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Youthentity column: Summer opportunities still exist for high school students

Kirsten McDaniel
For Youthentity

For many teenagers, summers are typically filled with full- and part-time jobs, such as lifeguarding at the local pool, manning ticket sales at the movie theater, and serving at restaurants. This summer will be different, as many industries plan to operate with a slimmed-down staff and, as a result, are unable to offer the same opportunities for high school students.

While jobs for young people may be scarce this summer, opportunities for career development and personal growth still exist — particularly in the self-employment sector.

A few ideas for teenagers looking for ways to make a little extra cash this summer:

• Babysitting and/or general errand-runner. Mature, dependable caretakers are always in demand with harried parents. With many summer camps and other activities on hold, childcare and errand-running are valued services.

• Tutoring. Is your student great at math, playing an instrument, writing or other academic skill? Put their talents to work by teaching peers and younger students who may need a leg up on certain subjects.

• Lawn maintenance. With the up-front investment in a lawn mower and marketing lawn care services to your neighborhood and beyond, landscaping and maintenance services have the potential to keep ambitious students busy.

• Grocery shopping and order pickup. Due to COVID-19, grocery shopping and other retail needs can be an obstacle for susceptible populations.

• Crafts. Does your student have an affinity for at-home craft-making? Hone that skill this summer while learning the ins-and-outs of entrepreneurship and e-commerce by encouraging them to sell and market their crafts on a site such as Etsy.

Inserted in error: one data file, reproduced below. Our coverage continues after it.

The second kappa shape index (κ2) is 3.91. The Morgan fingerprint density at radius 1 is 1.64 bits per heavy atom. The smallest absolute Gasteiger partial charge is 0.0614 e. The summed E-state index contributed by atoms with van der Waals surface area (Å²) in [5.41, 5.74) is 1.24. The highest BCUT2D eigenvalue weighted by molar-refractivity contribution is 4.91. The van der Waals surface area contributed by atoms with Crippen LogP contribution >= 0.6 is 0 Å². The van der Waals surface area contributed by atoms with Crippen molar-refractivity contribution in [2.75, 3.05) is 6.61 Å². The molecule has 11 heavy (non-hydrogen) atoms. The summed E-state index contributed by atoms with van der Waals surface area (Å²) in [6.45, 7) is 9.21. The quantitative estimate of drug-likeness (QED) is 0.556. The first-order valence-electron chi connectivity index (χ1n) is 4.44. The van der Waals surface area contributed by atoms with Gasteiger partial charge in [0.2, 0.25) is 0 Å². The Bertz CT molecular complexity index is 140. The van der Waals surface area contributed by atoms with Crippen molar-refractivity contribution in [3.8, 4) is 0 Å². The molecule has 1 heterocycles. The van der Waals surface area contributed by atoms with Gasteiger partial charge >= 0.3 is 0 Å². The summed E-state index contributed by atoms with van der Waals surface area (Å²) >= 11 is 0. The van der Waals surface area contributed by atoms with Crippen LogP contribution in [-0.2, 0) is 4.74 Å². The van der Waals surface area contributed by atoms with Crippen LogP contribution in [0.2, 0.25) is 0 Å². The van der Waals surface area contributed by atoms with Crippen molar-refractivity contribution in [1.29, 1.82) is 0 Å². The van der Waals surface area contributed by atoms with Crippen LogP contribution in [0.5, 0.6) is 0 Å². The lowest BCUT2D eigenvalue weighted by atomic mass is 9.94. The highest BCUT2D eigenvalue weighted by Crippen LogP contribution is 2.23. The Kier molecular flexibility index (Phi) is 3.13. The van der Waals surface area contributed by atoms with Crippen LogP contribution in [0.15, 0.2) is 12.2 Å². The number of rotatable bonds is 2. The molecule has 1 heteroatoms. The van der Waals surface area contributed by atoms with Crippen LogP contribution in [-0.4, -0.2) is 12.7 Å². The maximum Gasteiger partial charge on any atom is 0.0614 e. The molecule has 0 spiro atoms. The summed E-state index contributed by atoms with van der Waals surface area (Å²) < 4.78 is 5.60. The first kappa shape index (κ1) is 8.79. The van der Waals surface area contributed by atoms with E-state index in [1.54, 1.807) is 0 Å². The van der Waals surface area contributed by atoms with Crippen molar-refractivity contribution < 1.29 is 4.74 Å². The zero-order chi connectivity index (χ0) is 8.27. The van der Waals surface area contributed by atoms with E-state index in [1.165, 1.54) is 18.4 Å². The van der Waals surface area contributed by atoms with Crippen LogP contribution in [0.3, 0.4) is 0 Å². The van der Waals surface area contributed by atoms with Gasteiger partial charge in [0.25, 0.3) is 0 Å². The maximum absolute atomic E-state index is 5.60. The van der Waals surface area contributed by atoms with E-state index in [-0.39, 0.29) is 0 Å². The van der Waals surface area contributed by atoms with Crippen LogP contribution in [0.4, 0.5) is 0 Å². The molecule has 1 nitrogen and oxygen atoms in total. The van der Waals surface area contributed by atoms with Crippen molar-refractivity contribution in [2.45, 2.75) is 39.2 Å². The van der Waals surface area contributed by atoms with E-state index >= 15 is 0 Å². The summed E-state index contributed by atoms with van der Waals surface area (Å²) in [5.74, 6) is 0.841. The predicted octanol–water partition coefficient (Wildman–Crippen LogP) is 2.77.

• Pet-walking and watching. Summer means weekends away — and pets aren’t always invited. Responsible young people can depend on word-of-mouth references to keep them busy in the pet-sitting and exercising department.

• Social media management. Small businesses often don’t have the funds for a full-time social media content specialist. If your student has an affinity for writing and content, this is a skill that can continue into the school year while teaching them to be their own boss.

• Videos and other content creation for small local businesses. Teenagers seem to have an almost inherent knowledge of Tik-Tok and YouTube, two channels increasingly valuable for small businesses.

Summer can also be a time to explore advanced educational opportunities. A number of Ivy League Schools offer tuition-free, self-paced online classes — a terrific option for students who could benefit from exposure to the college experience, or for anyone who aspires to pursue post-collegiate education. Browse and sign up for free online courses from Harvard, Princeton, and other Ivy League schools via ClassCentral.com — classes are reviewed and rated, and can be searched by category (Business, Humanities, Engineering, etc.).

Summer break is also a good time to take stock of what your teenager wants to accomplish next year and set actionable goals. Is your student college-bound? Colorado Mountain College classes (many offered online) are a great option for getting a sense of college-level coursework. Does your student have an interest in trades such as electrical work or carpentry? Begin to outline what that looks like in terms of available trade schools, apprenticeship programs and other career exposure programs (including Youthentity’s Career Academy) — it is truly never too early to plan for the future.

While this summer’s opportunities may be lacking in the standard jobs most often experienced during the high school years, with a little hustle and determination students can make strides toward building lifetime skills, exploring interests and strengths, and creating their own successes.

Kirsten McDaniel is Executive Director for Youthentity. More information at youthentity.org.


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